As part of an effort to keep students front and center regarding plans for preparedness, staff at Seneca Valley School District recently participated in the first “Stop the Bleed” training to learn the basics of bleeding control, how to use dressings and how to use a tourniquet properly.
On Oct. 8, more than 250 teachers, paraprofessionals, administrators and cafeteria and maintenance staff teamed up with representatives from Cranberry Township EMS, Harmony EMS and the University of Pittsburgh Medical Center Prehospital and Trauma Crew, who were on hand all day to train attendees. On Nov. 12, Seneca Valley staff got another chance to participate in the training at Haine Elementary/Middle School.
“Preparing for unexpected events is part of the training for our staff,” says Jeffrey Roberts, supervisor of gifted education and student services at Seneca Valley. “The most likely situation where Stop the Bleed training will be needed is to respond to an accident. With over 7,000 students attending our schools, sometimes accidents can happen. Often, a staff member, such as a teacher or paraprofessional, can respond before the school nurse. We know that a severe bleeding incident is far more likely to occur than cardiac arrest. The simple Stop the Bleed training can save a life.”
A lifesaving tool
Roberts says Stop the Bleed empowers bystanders to provide lifesaving help to those who experience a traumatic bleeding injury.
“Many times, bleeding injuries come from household accidents, automobile accidents and workplace accidents,” he says. “In a school, students are far more likely to experience an injury that results in severe bleeding than to need rescue breathing or CPR.”
In total, the training was offered to more than 700 staff members.
“The training at Seneca Valley involved a presentation by a trauma nurse on how to control severe bleeding followed by hands-on practice for each participant on a mannequin,” he says. “Each training group was led by a first responder — a paramedic, EMT or sheriff’s deputy. During the hands-on training, participants practiced using a tourniquet and controlling bleeding using direct pressure and clotting gauze. Severe bleeding can be fatal in a matter of minutes.”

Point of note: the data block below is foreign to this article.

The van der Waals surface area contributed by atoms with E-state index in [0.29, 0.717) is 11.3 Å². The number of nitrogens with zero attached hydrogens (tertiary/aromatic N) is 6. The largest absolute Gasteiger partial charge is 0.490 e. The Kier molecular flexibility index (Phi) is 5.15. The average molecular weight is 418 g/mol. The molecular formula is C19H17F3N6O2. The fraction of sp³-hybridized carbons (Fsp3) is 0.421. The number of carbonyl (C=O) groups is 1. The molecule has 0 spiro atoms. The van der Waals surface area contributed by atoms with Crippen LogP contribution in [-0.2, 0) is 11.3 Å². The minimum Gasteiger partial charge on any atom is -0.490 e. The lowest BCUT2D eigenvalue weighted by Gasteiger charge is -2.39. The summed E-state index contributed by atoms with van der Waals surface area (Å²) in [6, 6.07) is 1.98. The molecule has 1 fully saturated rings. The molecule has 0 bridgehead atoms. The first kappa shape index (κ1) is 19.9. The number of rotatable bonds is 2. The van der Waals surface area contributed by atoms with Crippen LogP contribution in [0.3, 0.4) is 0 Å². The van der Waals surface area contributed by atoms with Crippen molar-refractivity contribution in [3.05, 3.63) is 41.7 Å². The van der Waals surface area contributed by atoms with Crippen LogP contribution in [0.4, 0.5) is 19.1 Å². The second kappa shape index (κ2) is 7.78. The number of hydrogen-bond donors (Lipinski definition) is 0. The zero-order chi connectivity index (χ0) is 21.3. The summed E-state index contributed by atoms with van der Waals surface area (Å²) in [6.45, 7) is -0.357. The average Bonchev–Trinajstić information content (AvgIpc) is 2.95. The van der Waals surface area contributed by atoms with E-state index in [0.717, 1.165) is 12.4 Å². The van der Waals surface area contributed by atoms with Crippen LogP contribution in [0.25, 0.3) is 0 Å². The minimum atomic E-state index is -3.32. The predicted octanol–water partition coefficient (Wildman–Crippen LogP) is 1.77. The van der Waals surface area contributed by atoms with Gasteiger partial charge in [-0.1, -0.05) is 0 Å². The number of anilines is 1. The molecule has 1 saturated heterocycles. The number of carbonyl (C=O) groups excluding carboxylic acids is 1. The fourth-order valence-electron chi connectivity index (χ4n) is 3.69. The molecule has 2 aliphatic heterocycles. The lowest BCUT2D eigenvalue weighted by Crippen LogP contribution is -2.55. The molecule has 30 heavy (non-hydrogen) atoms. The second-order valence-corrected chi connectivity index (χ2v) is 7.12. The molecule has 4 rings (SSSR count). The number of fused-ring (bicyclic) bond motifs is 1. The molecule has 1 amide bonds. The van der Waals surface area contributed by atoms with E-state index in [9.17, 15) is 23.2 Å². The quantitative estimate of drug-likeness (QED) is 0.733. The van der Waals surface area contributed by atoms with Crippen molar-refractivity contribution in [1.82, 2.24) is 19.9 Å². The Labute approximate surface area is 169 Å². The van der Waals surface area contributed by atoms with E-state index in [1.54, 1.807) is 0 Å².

Knowledge is power
Paramedic Ted Fessides, deputy chief of administration for Cranberry Township EMS, says emergency preparedness is an important training skill to have, especially for school districts, for several reasons.
“While it was designed because of mass shootings, it really is in common, everyday accidents where it will come in handy,” he says. “For example, opening a box and the knife slips, cutting food preparing dinner, etc.”
According to Roberts and Fessides, participants’ reactions have been mixed.
“At first, people are kind of grossed out about it, but as they get more comfortable with the hands on, they seem to enjoy it,” Fessides says.
Roberts says the staff liked having the knowledge to know what to do in the event of a severe bleeding incident.
“They left the training feeling empowered to react,” he says. “Many of them went online to purchase supplies to keep in their car or house to help someone in need when they are away from Seneca Valley.”
For future Stop the Bleed events, Roberts says he hopes this training can be beneficial in the Seneca Valley community.
“In the future, we will train new staff and provide refreshers for those that want to practice their skills,” he says. “I was a participant in the training, too. I found the skills easy to perform and simple to remember. Many of the skills can be performed on yourself if you are injured and others are not nearby. The most important point for me was that these skills can and do save lives.”